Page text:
Archive for May, 2011

It’s a pretty exciting day in the studio when I get to set stuff on fire!

This flaming corn rocketship image illustrates the cover story of Foreign Policy magazine: “The Food Issue: The New Geopolitics of Food.”

It was intriguing, thinking about how to build a rocket from corn cobs—especially fun figuring out how to show it blasting off. (Of course my mad-scientist cohort was food stylist, Lisa Cherkasky.) The rocket body was constructed with pins and mounted on a rod (retouched out). The flames are real. We doused the cornhusk with rubber cement and just lit it up! We did the same to the wheat below, also for the Food Issue. My inner 8-year-old pyromaniac was thrilled!

To get the wind effect in the “Dust Bowl” image below, my assistant, Isaac Oboka manned the canned air, and aimed it into the bowl of whole-wheat flour.

Shooting pretty food is lovely—it makes my heart sing—but it is cool to do something completely different sometimes! I love working with creative art directors who bring me unusual challenges.

These images (and several others from this Foreign Policy cover story) are also featured as my Spring editorial campaign highlight on the excellent photography site, AtEdge, where you can also view my Spring advertising campaign highlights and selections from my portfolio.

I love futzing (sp? Is it a word), and I love that I have a time limit.

Definitely want to get the shot set up before the real food arrives.

This illustration shows you how the process went when I shot these “Grilled Loin Chops Served With Mango and Lime Salad” for Australian Lamb.

To every destination, there is a journey. Like any journey, the trip to a final image in a shoot has its stages. I ask myself questions before, during (and sometimes after): “Where am I going, and why? What do I want to see when I arrive? How do I get there? What things do I need to bring with me? Now that I’m here, why isn’t this exactly as I imagined? Oooo, look at that over there, can we try that?” Keeping my eyes and mind open, I see options along the way. Usually, I arrive someplace that is a little different from where I planned, but every step brings me to the destination, when I can say, “Ahhh…this is where I wanted to be all along.”

The shot above is a final image I made for World of Flavor, a consumer cookbook for Levine & Associates’ client, Meat & Livestock Australia: “Grilled Lamb Loin Chops with Mango and Lime Salad.” Let me show you how we got to this destination…

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Dov sent me this email and his photos about an “ever so average day in Tzfat.” I wish we could join him…

“I wanted to show you a few pictures from a day we had last week that just seemed too awesome. Hope you enjoy!
After volunteering at my kindergarten we headed over to Tzfat Holy Cheese (one of the things this city is famous for, apparently). We made some cheese with Yehoshua, a cheese master.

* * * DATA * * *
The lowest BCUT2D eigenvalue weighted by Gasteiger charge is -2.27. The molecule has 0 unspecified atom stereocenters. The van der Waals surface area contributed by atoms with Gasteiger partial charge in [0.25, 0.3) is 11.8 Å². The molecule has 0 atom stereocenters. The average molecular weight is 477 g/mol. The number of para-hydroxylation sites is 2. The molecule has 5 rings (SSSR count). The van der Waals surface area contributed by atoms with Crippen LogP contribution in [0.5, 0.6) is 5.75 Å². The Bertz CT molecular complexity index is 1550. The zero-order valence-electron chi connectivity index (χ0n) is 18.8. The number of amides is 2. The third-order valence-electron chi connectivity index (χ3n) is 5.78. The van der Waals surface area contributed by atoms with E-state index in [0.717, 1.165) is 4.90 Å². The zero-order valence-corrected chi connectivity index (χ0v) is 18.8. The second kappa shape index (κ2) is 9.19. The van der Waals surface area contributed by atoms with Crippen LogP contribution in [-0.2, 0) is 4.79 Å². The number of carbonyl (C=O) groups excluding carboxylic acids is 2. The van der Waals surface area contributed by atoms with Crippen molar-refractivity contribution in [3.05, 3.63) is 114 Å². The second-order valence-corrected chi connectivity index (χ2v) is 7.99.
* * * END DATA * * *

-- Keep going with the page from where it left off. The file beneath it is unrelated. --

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While we were in Israel, Dov took us to his favorite spot for shawarma. It’s in Hod Hashron, near Alexander Muss High School in Israel, where he’s been based since March. He LOVES this place, and whenever they are on the campus, he has to eat there.

Shawarma is the Middle Eastern street-food specialty of spit-roasted meats (shaved lamb, chicken, turkey, beef, or a mixture) and traditional accompaniments. Our first visit to this stall was during Passover, and I thought everything was delicious, even without laffah, the traditonal bread wrapper.

One of the world’s great sandwiches, shawarma is (almost) exactly what Lisa Cherkasky requested as a personal souvenier of our trip! Not only my food-stylist accomplice, Lisa is also a great writer and has a fab blog on sandwiches, “Lunch Encounter.” She asked for sandwich pix from our trip, but it turned out that the ones she used on her blog are actually sans bread, as they were from our Passover visit—so, in her blog post, she called that a “promise sandwich.”

The last day we were in Israel, Passover was over, so we finally got to taste shawarma wrapped in yummy laffah. Even though I said in Lisa’s blog that it was ‘all about the sides’…I confess: I now feel it’s the bread that pulls everything together! With everything mixed inside, all the flavors have a chance to meld together.

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To celebrate Spring, Marty and I visited our cousins, Lissa & Niles in Charleston, SC. Had this yummy Fried Catfish BLT at Husk Restaurant, but the best meal I had was Lissa’s shrimp and grits. They were so simple and unpretentious.

Husk Chef Sean Brock’s guideline is, “If it doesn’t come from the South, it’s not coming through the door.”

This freeze-dried okra decorates their tables.

I am trying to hang on to that wonderful vacation state of mind for a little longer. Posting these images brings back that feeling.

We visited the 9/11 Memorial in Jerusalem… How interesting that this is one of the first completed memorials.

I like how the flag folds represent the twin towers.

They say King Herod was a visionary builder.  Caesarea on the Mediterranean (below) is definitely a beautiful vision…

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